Ms. Ingram said while the instructions as presented are essentially the same as those used for the plans prepared in 2005, they do reflect action of the 2006 General Assembly to raise the thresholds for the submission of construction projects and information technology systems to $600,000 each, and for the submission of equipment items to $200,000 each. Two other changes are that 1) agencies will only have to identify changes in their physical plants rather than providing a comprehensive listing of facilities, and 2) information from the Quarterly Capital Projects Status Reports submitted to the Capital Projects and Bond Oversight Committee will be used rather than requiring agencies to complete status reports on projects. Both changes should reduce the workload on the agencies, while providing better information to the Board.
Mr. Hicks commended the ongoing efforts to improve the process and specifically cited the proposal to use the Quarterly Reports rather than require status data as part of the agency plans. He also noted that the information from the plans translates easily into the capital budget request process.
Senator Boswell made a motion to approve the instructions for the 2008‑2014 agency capital plans as presented. The motion was seconded by Representative Crimm and passed unanimously by roll call vote.
Representative Rand next introduced George Ward, Secretary of the Commerce Cabinet, to present a report on capital projects of the Kentucky State Parks system and the Kentucky Horse Park.
Secretary Ward said Kentucky can claim the best state parks system in the country as well as one of the best equestrian eventing complexes in the world. Compared to other states, Kentucky is first in the number of resort parks and lodge rooms and second in the number of swimming pools, number of restaurants, total revenue generated, and number of golf courses. Kentucky is also third in the number of marinas and eighth in general fund appropriation for park operations. The economic impact of the park system was last estimated at $317 million annually.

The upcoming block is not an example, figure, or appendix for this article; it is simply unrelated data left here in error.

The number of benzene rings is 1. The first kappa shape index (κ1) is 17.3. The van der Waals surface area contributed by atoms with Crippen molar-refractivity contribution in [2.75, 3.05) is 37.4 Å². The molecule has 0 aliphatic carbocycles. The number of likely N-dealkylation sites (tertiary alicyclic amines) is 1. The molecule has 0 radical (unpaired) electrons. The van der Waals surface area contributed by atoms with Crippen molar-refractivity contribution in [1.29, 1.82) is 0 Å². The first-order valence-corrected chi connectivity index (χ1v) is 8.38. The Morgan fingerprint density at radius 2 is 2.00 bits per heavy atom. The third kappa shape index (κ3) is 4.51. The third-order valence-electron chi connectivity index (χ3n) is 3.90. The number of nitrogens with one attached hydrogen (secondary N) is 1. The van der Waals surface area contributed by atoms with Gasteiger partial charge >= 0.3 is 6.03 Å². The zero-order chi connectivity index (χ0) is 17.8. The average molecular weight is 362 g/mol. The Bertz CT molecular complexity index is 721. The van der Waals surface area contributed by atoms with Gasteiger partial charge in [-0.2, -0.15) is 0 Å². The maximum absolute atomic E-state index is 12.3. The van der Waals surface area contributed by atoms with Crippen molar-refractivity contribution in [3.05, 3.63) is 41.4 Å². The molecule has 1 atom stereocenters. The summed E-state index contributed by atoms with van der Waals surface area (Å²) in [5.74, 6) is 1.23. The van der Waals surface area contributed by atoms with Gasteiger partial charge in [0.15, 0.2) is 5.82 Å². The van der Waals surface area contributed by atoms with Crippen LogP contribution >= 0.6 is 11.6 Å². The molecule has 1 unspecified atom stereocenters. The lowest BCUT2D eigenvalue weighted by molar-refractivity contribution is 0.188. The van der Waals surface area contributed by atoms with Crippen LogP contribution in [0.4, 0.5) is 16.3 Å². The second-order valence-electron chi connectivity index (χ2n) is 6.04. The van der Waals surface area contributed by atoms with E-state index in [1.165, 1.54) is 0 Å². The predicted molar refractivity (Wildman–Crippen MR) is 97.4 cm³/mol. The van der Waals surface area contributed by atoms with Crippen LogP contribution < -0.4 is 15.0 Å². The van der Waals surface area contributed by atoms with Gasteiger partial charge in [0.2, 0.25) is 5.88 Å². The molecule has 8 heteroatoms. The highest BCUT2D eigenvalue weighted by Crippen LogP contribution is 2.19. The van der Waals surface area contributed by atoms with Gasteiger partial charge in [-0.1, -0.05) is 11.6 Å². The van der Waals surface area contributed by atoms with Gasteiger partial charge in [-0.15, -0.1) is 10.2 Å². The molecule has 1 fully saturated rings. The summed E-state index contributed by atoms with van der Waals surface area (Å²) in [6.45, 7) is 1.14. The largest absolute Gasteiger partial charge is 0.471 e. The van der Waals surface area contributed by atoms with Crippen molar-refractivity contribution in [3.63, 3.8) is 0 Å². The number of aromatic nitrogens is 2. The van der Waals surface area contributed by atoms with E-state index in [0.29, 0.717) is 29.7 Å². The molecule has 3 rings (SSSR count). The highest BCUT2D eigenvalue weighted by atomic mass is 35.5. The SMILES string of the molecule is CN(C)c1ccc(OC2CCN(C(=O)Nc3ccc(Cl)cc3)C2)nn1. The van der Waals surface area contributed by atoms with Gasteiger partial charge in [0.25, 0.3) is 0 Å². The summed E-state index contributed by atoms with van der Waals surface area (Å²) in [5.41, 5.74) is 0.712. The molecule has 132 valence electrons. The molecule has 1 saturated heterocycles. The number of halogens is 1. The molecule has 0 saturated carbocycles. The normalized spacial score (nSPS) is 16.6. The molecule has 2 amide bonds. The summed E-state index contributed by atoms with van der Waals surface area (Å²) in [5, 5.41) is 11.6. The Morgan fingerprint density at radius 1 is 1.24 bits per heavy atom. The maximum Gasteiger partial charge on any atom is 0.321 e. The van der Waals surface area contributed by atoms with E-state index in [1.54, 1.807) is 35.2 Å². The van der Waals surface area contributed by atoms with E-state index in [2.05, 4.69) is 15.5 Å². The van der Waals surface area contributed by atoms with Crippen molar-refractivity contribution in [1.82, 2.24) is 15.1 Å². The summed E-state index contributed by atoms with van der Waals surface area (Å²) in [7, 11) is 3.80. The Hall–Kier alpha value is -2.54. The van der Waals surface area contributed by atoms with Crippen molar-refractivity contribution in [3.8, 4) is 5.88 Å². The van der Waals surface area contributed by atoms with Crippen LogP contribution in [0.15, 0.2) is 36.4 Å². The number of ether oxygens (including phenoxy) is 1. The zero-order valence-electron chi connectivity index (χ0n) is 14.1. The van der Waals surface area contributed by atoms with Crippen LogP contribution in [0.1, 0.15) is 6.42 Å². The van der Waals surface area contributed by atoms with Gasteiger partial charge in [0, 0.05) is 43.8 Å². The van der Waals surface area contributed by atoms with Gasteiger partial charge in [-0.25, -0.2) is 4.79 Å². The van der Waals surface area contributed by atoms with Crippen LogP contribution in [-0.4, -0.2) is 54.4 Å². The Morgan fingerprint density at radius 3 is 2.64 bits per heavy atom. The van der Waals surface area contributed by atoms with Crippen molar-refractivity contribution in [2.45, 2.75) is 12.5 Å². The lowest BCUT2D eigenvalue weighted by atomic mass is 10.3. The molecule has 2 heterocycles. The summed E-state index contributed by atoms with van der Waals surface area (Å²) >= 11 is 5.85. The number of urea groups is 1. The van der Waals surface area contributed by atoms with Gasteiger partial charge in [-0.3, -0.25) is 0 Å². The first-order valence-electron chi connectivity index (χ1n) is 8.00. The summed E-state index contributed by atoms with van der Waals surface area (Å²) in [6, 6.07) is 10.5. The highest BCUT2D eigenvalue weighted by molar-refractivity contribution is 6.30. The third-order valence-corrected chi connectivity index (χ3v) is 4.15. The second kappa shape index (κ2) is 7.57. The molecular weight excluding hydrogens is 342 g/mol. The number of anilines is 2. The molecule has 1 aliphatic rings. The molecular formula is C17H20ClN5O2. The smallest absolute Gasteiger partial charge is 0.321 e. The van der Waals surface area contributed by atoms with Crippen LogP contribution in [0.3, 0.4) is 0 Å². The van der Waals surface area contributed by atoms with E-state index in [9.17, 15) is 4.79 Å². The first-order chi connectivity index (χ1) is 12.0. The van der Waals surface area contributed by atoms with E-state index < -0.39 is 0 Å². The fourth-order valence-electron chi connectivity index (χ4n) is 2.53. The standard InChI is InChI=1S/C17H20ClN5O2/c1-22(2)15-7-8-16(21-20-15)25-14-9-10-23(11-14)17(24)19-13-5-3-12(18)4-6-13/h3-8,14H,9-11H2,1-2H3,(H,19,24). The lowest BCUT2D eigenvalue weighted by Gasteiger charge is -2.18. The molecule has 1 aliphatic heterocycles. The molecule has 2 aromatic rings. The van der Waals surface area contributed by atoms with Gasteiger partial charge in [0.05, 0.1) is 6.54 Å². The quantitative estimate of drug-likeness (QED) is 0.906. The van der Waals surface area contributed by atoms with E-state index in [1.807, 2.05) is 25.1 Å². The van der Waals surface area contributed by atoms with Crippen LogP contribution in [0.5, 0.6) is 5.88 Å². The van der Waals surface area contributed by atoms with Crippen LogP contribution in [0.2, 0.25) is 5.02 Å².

Secretary Ward said the Department's capital strategy started in 2004 with low cost/no cost improvements to address curb appeal and first impressions. These improvements included new park signs, landscaping, ensuring that the staff looks professional, cleaning up abandoned equipment, and letting over 600 acres of park property that was previously manicured grow back to nature and become wildlife habitat areas. The next phase included actions to meet basic expectations of the traveling public. Secretary Ward noted that at that time (three years ago), the rooms had undersized televisions and lacked the expected amenities such as hair dryers, ironing boards and irons, and little bottles of shampoo. He said those amenities have been added and hundreds of sets of mattresses and box springs were replaced. In 2004, only five of the 17 resort parks were listed in the AAA Tour Book. Now, all 17 are listed.
Secretary Ward said the next phase of improvements required some significant capital investment. He noted that the chart on page 11 of the meeting materials prepared by CPAB staff listed the use of the $35 million Parks Renovation Pool appropriated in the 2004-06 budget by the 2005 General Assembly. He explained that the funds were used to shore up infrastructure; purchase land and major equipment; renovate lodge rooms and cottages; improve technology at the parks; improve recreation facilities and other highly visible areas of the parks; make improvements to historic homes, museums, and sites; and complete the golf course projects that were previously started.
The next step described by Secretary Ward was to address the four largest revenue producing parks. Cumberland Falls went through a total renovation last winter, and work is underway to improve the falls viewing area. At Lake Cumberland, room furniture in the main lodge was upgraded last winter and this winter, the second lodge (Pumpkin Creek) is being renovated. Additionally, design and construction plans were prepared for major renovations at Kentucky Dam Village and Lake Barkley.